A Sound Body


Mens sana in corpore sano. ( A sound mind in a sound body.)

—Juvenal (Satires, X. 356)

The first qualification expected in a chela is "perfect physical health." Why should this be so? What has health of the body to do with the internal governance of the person, his devotion and his line of life's meditations? This much is certain that he who becomes reckless of his health cannot aspire to chelaship. The rule is like other rules, binding upon the aspirant in all normal cases.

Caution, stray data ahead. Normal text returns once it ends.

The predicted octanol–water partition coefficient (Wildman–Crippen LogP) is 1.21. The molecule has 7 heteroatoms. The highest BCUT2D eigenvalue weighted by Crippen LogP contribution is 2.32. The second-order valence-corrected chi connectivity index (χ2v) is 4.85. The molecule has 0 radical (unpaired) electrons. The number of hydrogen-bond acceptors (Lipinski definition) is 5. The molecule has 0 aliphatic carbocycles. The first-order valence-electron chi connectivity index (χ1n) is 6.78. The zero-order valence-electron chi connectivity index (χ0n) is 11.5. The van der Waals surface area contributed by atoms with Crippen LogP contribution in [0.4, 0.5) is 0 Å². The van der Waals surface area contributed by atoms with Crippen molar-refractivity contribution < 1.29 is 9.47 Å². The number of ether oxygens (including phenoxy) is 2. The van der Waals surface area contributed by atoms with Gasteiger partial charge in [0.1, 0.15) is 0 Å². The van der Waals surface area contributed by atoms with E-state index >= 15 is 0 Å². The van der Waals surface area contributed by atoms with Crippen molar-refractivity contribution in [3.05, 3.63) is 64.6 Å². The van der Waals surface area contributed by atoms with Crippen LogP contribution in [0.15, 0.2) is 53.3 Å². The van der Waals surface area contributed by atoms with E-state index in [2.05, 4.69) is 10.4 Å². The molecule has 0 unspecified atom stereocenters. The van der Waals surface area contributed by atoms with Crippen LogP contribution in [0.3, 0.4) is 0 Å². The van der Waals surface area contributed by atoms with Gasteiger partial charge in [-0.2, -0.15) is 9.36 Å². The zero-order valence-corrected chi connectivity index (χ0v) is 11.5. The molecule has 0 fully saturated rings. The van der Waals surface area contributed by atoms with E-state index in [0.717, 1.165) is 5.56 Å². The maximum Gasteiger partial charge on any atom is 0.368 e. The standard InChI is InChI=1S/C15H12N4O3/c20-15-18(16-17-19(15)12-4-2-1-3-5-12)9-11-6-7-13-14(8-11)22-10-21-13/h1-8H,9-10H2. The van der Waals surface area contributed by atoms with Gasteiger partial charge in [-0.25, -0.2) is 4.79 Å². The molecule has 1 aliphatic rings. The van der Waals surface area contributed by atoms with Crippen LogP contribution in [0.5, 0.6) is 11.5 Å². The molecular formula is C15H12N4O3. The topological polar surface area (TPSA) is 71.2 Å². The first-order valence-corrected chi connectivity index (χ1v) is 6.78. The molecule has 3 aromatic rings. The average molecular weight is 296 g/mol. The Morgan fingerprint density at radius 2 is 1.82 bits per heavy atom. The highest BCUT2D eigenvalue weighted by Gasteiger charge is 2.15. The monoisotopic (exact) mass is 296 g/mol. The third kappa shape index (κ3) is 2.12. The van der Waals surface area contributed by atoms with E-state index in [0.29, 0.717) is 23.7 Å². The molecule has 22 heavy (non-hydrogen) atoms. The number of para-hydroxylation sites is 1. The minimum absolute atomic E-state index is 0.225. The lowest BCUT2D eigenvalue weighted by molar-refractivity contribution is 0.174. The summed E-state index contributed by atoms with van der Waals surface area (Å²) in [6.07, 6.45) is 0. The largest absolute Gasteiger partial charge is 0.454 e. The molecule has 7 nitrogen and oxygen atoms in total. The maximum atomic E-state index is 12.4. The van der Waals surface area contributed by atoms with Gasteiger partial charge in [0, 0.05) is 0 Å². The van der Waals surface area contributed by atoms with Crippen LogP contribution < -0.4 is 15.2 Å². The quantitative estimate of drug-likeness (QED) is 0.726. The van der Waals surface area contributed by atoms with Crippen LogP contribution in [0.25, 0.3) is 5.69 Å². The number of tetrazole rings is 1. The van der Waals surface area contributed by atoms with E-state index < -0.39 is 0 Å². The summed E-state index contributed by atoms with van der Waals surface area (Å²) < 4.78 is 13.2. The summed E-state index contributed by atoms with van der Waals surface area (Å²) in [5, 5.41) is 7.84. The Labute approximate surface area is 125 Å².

Medical men attribute ill-health to a germ, a virus infection, a malfunctioning of the organs, etc., and each decade adds to the long list of health-destroying bodies. Ill-health signifies that one set of lives in the body wages war, hinders work, obstructs channels of communication or consumes a larger amount of energy than its usual quota. This necessarily sets up an imbalance, and t